The final tour I did was a torch light tour, having found the prison creepie enough during the day not sure why I decided the torch light tour would be a good idea. It actually turned out to be my favourite tour of them all, when you arrive you get told to pick out the smallest and least powerful torch from a bucket that shines a tiny amount of light just you make you even more nervous. Our tour guide was brilliant and you could see despite the fact he did this day after day he absolutely loved what he did and peoples reactions, he told us at the start that if we felt anything brush against us and there was no one there to take a selfie because sometimes things show up on camera that the naked eye can’t see. We went through some of the parts I’d been to before and some new bits, but in the main cell blocks there are three levels with a net going across the second level to stop people committing suicide or other prisoners throwing them over the balcony. When our guide was telling us about this a dummy got chucked over and landed on the netting scaring the life out of us all as we weren’t expecting it. After the main cell block we got taken over to the solitary confinement block, as our guide Simon was explaining that there are two door made of very thick tough wood and there was no getting through there at this point he banged on the door and out jumped a ‘prisoner’ again scaring the life out of us and making us jump, the guy started explaining about how being in solitary he got time alone with his thoughts he came right up and spoke right in your face and you’re just stood there half laughing half trying to back away.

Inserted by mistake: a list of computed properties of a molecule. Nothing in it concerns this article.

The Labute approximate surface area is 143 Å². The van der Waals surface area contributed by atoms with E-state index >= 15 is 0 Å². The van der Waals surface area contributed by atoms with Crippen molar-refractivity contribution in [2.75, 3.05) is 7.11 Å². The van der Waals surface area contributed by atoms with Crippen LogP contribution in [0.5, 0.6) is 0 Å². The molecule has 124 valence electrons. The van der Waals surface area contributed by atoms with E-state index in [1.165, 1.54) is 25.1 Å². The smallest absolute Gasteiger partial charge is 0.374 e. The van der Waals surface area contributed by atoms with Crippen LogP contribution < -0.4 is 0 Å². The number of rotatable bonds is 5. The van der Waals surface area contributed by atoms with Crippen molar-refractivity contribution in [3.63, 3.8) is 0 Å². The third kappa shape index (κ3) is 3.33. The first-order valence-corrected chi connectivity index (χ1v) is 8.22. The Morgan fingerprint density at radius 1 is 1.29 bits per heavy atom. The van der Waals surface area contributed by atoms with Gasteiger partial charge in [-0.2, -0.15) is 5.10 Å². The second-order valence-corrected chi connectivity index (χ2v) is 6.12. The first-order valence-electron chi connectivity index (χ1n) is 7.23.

From solitary we were taken to the gallows again, as each prisoner who was sentenced to death was held in cell one of solitary for the two hours before they were due to go to the gallows. The gallows were a lot creepier at night than they were in the day. The walls around the gallows are painted sky blue to help keep the prisoners calm although they were blindfolded on the way to the gallows so wouldn’t have been able to see the walls anyway… Maybe it was to keep the guards calm as well?
After the creepiness of the gallows we got taken down to where the morgue was, but before we got there Simon stopped us to tell us about another escape story one I hadn’t heard before, when suddenly out of nowhere this other ‘prisoner’ appears and carries on telling his escape story this one had the creepy leery scariness of a prisoner down pat he came right up to me first as I happened to be in front of him and my reaction was to take a step back from him, I was actually pretty freaked out! After that we were taken to the morgue which did have a very weird feeling to it. It was the last stop on the tour as well, just to add to the scariness.
The hostel we stayed in in Freo was the YHA which was once the Womens block of the prison, and you can stay in cells there. We weren’t in a cell just a dorm, there are watch towers still around the place especially in the prison yard where they now have hammocks you can see into one of the guard towers, which still has it wheelie chair in making it seem like someone is in there watching you.
I really enjoyed my time in Freo and would recommend a trip to the prison as a must for anyone who visits, they also have amazing weekend markets in Freo full of locally grown fruit and veg also worth a visit.